RELEASE: CAP Report Proposes New Paradigm for Humane and Effective Immigration Enforcement
Washington, D.C. — A new report released today by the Center for American Progress proposes a new paradigm for immigration enforcement in the United States that strives to be more humane, in that it does not subject individuals or communities to unnecessary suffering; more effective, in that increased compliance with the law can be realistically and efficiently achieved; and more just, in that people can, in practice, obtain the rights and enjoy the privileges the rules afford. These mechanisms can largely be put in place through executive actions by the incoming Biden administration to achieve meaningful and immediate progress.
The report proposes a shift away from Immigration and Customs Enforcement’s (ICE) mass detention and deportation strategy and toward rethinking the rules to be enforced, which dictate who can be penalized for immigration violations and what penalties can be imposed; the mechanics of enforcement used to increase compliance with such substantive rules without putting people in cages and tearing apart hundreds of thousands of families each year; and the procedural rules governing enforcement, which guarantee a fair system consistent with the norms of due process.
Key recommendations that could be established by the new administration by executive action include implementing a new “Intent to Initiate” protocol, establishing prosecutorial discretion guidance that deprioritizes cases involving lawful permanent residents as well as those involving conduct that occurred long ago without intervening government action, winding down the immigration detention system, and scaling up access to counsel programs.
“Over these past four years, Americans have become painfully aware of the brutality and inhumanity of the mass detention and deportation approach to immigration enforcement. Less well-recognized, however, is how that approach has utterly failed as a law enforcement strategy,” says Peter L. Markowitz, professor of law at the Benjamin N. Cardozo School of Law and author of this report. “As the United States has spent increasing and unprecedented billions on overly punitive immigration enforcement in recent decades, compliance with immigration law has gone down, not up. It turns out, detention and deportation are neither the only, nor the most effective ways to enforce our nation’s immigration laws. We can create an enforcement system that is both more humane and more effective.”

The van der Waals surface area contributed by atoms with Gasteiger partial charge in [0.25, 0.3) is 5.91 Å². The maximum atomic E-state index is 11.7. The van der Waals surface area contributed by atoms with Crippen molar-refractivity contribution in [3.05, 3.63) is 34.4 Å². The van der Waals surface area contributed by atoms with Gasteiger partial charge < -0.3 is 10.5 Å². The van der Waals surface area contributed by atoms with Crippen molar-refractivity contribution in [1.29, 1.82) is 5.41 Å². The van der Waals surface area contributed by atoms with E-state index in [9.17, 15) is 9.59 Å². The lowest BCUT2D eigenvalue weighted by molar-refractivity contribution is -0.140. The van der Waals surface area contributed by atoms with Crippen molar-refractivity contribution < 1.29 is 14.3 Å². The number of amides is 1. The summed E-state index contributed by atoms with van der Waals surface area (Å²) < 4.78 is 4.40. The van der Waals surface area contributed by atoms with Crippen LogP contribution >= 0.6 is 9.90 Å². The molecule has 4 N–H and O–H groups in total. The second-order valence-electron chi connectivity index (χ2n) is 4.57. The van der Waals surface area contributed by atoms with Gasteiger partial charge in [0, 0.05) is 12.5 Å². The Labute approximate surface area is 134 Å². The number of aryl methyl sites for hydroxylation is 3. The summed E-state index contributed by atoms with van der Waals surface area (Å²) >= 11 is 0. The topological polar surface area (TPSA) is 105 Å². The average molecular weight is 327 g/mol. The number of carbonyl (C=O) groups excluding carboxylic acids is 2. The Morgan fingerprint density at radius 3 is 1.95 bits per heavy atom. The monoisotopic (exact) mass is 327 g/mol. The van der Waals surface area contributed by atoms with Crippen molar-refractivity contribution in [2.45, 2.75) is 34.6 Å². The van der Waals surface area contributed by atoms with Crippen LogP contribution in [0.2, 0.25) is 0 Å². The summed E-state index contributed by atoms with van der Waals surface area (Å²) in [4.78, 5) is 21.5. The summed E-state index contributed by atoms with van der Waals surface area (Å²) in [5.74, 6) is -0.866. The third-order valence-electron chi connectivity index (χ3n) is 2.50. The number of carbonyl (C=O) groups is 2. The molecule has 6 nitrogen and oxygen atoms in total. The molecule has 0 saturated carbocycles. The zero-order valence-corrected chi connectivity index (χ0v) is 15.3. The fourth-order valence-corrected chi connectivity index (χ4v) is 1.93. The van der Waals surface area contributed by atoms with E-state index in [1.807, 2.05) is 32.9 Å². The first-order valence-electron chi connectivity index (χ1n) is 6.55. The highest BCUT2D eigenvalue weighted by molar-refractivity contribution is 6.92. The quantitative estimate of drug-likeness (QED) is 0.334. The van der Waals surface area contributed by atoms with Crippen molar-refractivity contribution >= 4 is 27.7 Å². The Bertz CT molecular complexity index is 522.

“For too long, immigration enforcement has been about anything but trying to promote compliance with our immigration laws,” says Tom Jawetz, vice president of Immigration Policy at CAP. “Whether enforcement has been ramped up to create political space for legislative compromise or to exact the greatest amount of cruelty on the largest number of people, it has done little to make our immigration system work any better or to promote increased faith in the rule of law. It is time to consider a new paradigm for immigration enforcement as one key component to building an overall immigration system that is more fair, humane, and workable.”
Read the report: “A New Paradigm for Humane and Effective Immigration Enforcement” by Peter L. Markowitz
- “Restoring the Rule of Law Through a Fair, Humane, and Workable Immigration System” by Tom Jawetz
- “The President and Immigration Law: Restoring Faith in Our Immigration System Through Enforcement Discretion and Reform” by Tom Jawetz (Just Security)
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